Geography in year 9 is strongly influenced by contemporary issues as well as covering essential geographical skills in mapwork, basic Geographical Information Systems (GIS) familiarisation and fieldwork.
Topics taught include:
  • What is Geography?
  • Global development challenges
  • Tectonic hazards
  • Weather hazards
  • Map skills and GIS
  • Fieldwork techniques
Year 10 & 11 - GCSE

We currently follow the AQA GCSE Geography specification. The qualification is graded on a nine-point scale: 1 to 9 – where 9 is the best grade.

Key features of the AQA GCSE Geography specification are as follows.

Paper 1: Living with the Physical Environment. This unit is concerned with the dynamic nature of physical processes and systems, and human interaction with them in a variety of places and at a range of scales. The aims of this unit are to develop an understanding of the tectonic, geomorphological, biological and meteorological processes and features in different environments, and the need for management strategies governed by sustainability and consideration of the direct and indirect effects of human interaction with the Earth and the atmosphere. The following topics and skills are assessed:

  • The challenge of natural hazards
  • The living world
  • Physical Landscapes in the UK – coastal, river and glacial landscapes
  • Geographical Skills

Assessment is through a written exam of one hour thirty minutes, representing 35 percent of the total GCSE. Question types: multiple-choice, short answer, levels of response, extended prose.

Paper 2: Challenges in the Human Environment. This unit is concerned with human processes, systems and outcomes and how these change both through space and time. They are studied in a variety of places and at a range of scales and must include places in various states of development, such as higher income countries (HICs), lower income countries (LICs) and newly emerging economies (NEEs). The aims of this unit are to develop an understanding of the factors that produce a diverse variety of human environments; the dynamic nature of these environments that change over time and place; the need for sustainable management; and the areas of current and future challenge and opportunity for these environments. The following topics and skills are assessed:

  • Urban issues and challenges
  • The changing economic world
  • The challenge of resource management
  • Geographical skills

Assessment is through a written exam of one hour thirty minutes, representing 35 percent of the total GCSE. Question types: multiple-choice, short answer, levels of response, extended prose.

Paper 3: Geographical Applications. The Geographical applications unit is designed to be synoptic in that students will be required to draw together knowledge, understanding and skills from the full course of study. It is an opportunity for students to show their breadth of understanding and an evaluative appreciation of the interrelationships between different aspects of geographical study.

  • Issues evaluation - The assessment will provide students with the opportunity to demonstrate geographical skills and applied knowledge and understanding by looking at a particular issue(s) derived from the specification using secondary sources.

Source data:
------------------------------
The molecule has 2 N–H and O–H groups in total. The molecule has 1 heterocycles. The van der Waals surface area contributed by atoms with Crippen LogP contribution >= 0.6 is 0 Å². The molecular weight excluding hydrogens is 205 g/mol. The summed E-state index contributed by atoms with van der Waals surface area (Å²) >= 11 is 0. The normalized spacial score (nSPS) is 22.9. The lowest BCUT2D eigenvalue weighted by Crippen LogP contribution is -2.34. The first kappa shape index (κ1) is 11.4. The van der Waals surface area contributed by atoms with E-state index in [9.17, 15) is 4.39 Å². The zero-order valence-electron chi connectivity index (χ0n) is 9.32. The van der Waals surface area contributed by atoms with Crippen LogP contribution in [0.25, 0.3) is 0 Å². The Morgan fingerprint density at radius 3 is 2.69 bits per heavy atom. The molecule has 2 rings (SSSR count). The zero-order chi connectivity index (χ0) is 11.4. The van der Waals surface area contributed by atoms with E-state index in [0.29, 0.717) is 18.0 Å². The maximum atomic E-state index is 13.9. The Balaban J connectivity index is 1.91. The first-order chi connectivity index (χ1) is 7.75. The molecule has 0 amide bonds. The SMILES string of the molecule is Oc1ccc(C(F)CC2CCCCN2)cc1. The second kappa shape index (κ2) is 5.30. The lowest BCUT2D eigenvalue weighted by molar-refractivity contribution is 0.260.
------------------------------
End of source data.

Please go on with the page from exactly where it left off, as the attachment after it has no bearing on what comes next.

• Fieldwork - Students will undertake two geographical enquiries during the course, each of which must include the use of primary data, collected as part of a fieldwork exercise.
  • Geographical skills - Students will develop and demonstrate a range of geographical skills, including cartographic, graphical, numerical and statistical skills, throughout their study of the course.

Assessment is through a written exam of one hour fifteen minutes, representing 30 percent of the total GCSE. Question types: multiple-choice, short answer, levels of response, extended prose.

The detailed AQA GCSE Geography Specification, along with specimen papers can be found at http://www.aqa.org.uk/subjects/geography/gcse/geography-8035

Year 12 & 13 - A level

At A level, the Edexcel GCE Geography specification is followed. The course consists of three externally assessed examination papers and one coursework component.

Paper 1: Students answer questions on five areas of study:

  • Tectonic Processes and Hazards
  • Landscape Systems, Processes and Change
  • The Water Cycle and Water Insecurity
  • The Carbon Cycle and Energy Security
  • Climate Change Futures

Paper 2: Students answer questions on four areas of study:

  • Globalisation
  • Shaping Places: Regeneration
  • Superpowers
  • Global Development and Connections: Migration, identity and sovereignty

Paper 3: Students answer questions based on the synoptic investigation of a geographical issue within a place-based context. It is linked to three synoptic themes and is rooted in two or more of the compulsory content areas. The synoptic themes are:

  • Players
  • Attitudes and actions
  • Futures and uncertainties

 

Paper 4: Students write an investigation report of 3000-4000 words. The student defines a question or issue for investigation, relating to any aspect of geography contained in the course. The report will incorporate field work data and the student’s own research, evidence independent analysis and evaluation of data, presentation of findings and extending writing

 

The full specification can be found at https://qualifications.pearson.com/en/qualifications/edexcel-a-levels/geography-2016.html

 

If anyone would like to learn more about the Geography at Ampleforth or the course they are welcome to contact the Head of Department.